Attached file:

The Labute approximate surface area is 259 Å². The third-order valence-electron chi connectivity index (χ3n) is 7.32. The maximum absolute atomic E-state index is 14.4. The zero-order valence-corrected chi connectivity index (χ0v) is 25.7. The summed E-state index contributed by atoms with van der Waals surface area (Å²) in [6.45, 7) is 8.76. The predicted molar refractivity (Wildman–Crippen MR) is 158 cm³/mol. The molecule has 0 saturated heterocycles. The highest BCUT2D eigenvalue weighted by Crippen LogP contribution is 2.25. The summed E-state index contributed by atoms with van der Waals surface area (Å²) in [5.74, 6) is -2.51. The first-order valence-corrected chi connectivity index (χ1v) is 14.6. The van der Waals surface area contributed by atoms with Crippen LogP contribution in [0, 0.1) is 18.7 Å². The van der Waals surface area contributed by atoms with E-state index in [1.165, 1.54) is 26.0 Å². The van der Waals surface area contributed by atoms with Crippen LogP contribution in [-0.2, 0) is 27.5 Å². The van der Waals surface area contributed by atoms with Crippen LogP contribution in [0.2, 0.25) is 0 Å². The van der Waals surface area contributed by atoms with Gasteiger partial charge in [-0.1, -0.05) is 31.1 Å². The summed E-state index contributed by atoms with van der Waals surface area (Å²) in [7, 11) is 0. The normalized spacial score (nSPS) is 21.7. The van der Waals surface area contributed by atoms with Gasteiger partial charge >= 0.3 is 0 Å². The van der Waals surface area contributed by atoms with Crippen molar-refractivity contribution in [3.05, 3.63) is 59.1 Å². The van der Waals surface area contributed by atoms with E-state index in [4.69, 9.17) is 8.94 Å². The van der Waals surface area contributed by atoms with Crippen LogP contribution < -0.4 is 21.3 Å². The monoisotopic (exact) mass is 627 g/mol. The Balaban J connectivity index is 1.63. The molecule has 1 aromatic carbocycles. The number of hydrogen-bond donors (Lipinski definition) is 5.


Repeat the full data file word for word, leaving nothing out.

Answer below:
The Labute approximate surface area is 259 Å². The third-order valence-electron chi connectivity index (χ3n) is 7.32. The maximum absolute atomic E-state index is 14.4. The zero-order valence-corrected chi connectivity index (χ0v) is 25.7. The summed E-state index contributed by atoms with van der Waals surface area (Å²) in [6.45, 7) is 8.76. The predicted molar refractivity (Wildman–Crippen MR) is 158 cm³/mol. The molecule has 0 saturated heterocycles. The highest BCUT2D eigenvalue weighted by Crippen LogP contribution is 2.25. The summed E-state index contributed by atoms with van der Waals surface area (Å²) in [5.74, 6) is -2.51. The first-order valence-corrected chi connectivity index (χ1v) is 14.6. The van der Waals surface area contributed by atoms with Crippen LogP contribution in [0, 0.1) is 18.7 Å². The van der Waals surface area contributed by atoms with E-state index in [1.165, 1.54) is 26.0 Å². The van der Waals surface area contributed by atoms with Crippen LogP contribution in [-0.2, 0) is 27.5 Å². The van der Waals surface area contributed by atoms with Crippen LogP contribution in [0.2, 0.25) is 0 Å². The van der Waals surface area contributed by atoms with Gasteiger partial charge in [-0.1, -0.05) is 31.1 Å². The summed E-state index contributed by atoms with van der Waals surface area (Å²) in [7, 11) is 0. The normalized spacial score (nSPS) is 21.7. The van der Waals surface area contributed by atoms with Gasteiger partial charge >= 0.3 is 0 Å². The van der Waals surface area contributed by atoms with Crippen molar-refractivity contribution in [3.05, 3.63) is 59.1 Å². The van der Waals surface area contributed by atoms with E-state index in [4.69, 9.17) is 8.94 Å². The van der Waals surface area contributed by atoms with Crippen LogP contribution < -0.4 is 21.3 Å². The monoisotopic (exact) mass is 627 g/mol. The Balaban J connectivity index is 1.63. The molecule has 1 aromatic carbocycles. The number of hydrogen-bond donors (Lipinski definition) is 5.